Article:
Ian McEwan delivers yet another resonant and profound meditation on adult relationships and the unintended consequences of the choices we make. Our prIan McEwan delivers yet another resonant and profound meditation on adult relationships and the unintended consequences of the choices we make. Our protagonist Fiona is a British High Court judge, rendering daily decisions on the fate of families, children, parents, and spouses. Her apparently long-enduring and successful marriage is imperiled when her husband of decades suddenly announces that he's determined to have a fling with a much woman 30 years his junior. Concurrent with this development is the case of a young Jehovah's Witness who, when faced with a treatable form of leukemia, chooses the certain death promised by the treatment that he refuses because it conflicts with his family's religious views. This is a challenging case of the highest moral order and one that requires all of Fiona's skills as both a judge and a human being.
This brief novel is fascinating not only for its deft handling of the complex relationship between Fiona and her husband as they negotiate the new boundaries of what their marriage is becoming but also for its approach to evaluating the pros and cons of individual rights, religious freedom, and the interests of the state. I won't give away what judgement Fiona renders, but let's just say that it has implications that she could not have foreseen no matter how much deliberation she might have expended on the issue.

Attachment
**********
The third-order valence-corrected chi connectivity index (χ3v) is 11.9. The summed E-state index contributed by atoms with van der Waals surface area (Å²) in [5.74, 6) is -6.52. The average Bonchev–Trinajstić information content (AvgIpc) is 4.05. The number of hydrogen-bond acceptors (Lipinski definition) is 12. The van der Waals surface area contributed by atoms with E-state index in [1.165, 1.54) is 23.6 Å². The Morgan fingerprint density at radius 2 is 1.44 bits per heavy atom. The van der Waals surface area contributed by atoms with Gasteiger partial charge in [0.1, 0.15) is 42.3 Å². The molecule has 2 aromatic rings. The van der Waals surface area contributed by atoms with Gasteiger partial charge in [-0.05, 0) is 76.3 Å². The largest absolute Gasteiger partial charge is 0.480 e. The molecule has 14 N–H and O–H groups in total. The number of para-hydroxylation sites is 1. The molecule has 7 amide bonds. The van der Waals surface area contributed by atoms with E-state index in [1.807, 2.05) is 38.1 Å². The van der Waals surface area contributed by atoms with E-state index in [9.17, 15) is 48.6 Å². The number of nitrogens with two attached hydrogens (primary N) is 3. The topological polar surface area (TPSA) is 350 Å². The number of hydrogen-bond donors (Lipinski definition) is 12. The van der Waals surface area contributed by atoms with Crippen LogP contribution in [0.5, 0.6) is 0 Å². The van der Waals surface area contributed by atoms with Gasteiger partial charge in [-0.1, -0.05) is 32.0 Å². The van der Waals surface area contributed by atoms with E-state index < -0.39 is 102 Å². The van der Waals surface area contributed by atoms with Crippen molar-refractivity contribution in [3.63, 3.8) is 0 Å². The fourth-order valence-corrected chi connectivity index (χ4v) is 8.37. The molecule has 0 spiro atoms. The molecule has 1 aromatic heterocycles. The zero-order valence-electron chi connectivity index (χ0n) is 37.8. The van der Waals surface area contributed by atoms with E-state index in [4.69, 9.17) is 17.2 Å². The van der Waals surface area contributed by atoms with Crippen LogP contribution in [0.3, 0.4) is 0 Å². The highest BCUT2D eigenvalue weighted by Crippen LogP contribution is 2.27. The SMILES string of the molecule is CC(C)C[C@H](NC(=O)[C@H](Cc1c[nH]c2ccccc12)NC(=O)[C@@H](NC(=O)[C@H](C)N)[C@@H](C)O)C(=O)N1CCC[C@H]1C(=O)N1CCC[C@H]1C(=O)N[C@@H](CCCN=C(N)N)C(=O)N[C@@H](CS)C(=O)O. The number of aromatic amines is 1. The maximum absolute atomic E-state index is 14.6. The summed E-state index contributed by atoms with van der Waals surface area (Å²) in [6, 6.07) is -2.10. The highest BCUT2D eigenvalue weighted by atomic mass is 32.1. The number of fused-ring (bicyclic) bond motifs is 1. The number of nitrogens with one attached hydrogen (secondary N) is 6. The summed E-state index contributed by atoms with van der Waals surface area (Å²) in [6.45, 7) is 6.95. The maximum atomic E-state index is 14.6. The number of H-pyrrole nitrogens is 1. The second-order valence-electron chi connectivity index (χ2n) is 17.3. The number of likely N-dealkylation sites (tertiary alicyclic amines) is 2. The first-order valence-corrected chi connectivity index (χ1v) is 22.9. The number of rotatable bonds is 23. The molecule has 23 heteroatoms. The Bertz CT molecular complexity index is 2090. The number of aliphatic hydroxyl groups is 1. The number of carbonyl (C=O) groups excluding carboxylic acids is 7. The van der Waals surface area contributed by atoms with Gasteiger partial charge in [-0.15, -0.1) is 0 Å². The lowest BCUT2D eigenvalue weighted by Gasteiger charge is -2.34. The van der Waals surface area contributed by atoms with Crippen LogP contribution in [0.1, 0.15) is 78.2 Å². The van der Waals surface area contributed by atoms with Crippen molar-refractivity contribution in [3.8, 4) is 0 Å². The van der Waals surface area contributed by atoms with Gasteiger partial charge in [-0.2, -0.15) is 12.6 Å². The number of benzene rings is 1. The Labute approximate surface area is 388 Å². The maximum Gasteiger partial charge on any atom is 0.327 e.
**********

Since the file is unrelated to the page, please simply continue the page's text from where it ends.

Literate, adult, and complex with no simple answers, "The Children Act" is another fine addition to McEwan's growing body of work and one that I highly recommend. ...more
Let’s just get to the point: Replay is simply one of the best novels that I’ve read in a long time, the kind of book that you’re sorry to see come toLet’s just get to the point: Replay is simply one of the best novels that I’ve read in a long time, the kind of book that you’re sorry to see come to an end and, after the last page, one finds it hard to return to the “real world.” Published in 1988, Replay is basically a mid-life fantasy novel in which our hero Jeff Winston gets the unexpected opportunity to live his life over again. I’m not giving anything away by saying that he dies from a heart attack in his 40s only to reawaken as an 18 year old freshman in college. After the initial shock, he’s forced to conclude that it’s no dream; he really is re-living his life over again. He has the miraculous opportunity to do it all over…except this time, he’ll get it right. With his foreknowledge of the future, he can not only make himself wealthy, but he can avoid getting trapped into the same failed relationships that ended when he “died.” What person in their 40s hasn't wondered how things might have been different or whether or not they’ve made the most of the time that they’ve been given? Replay explores that question in elegant ways.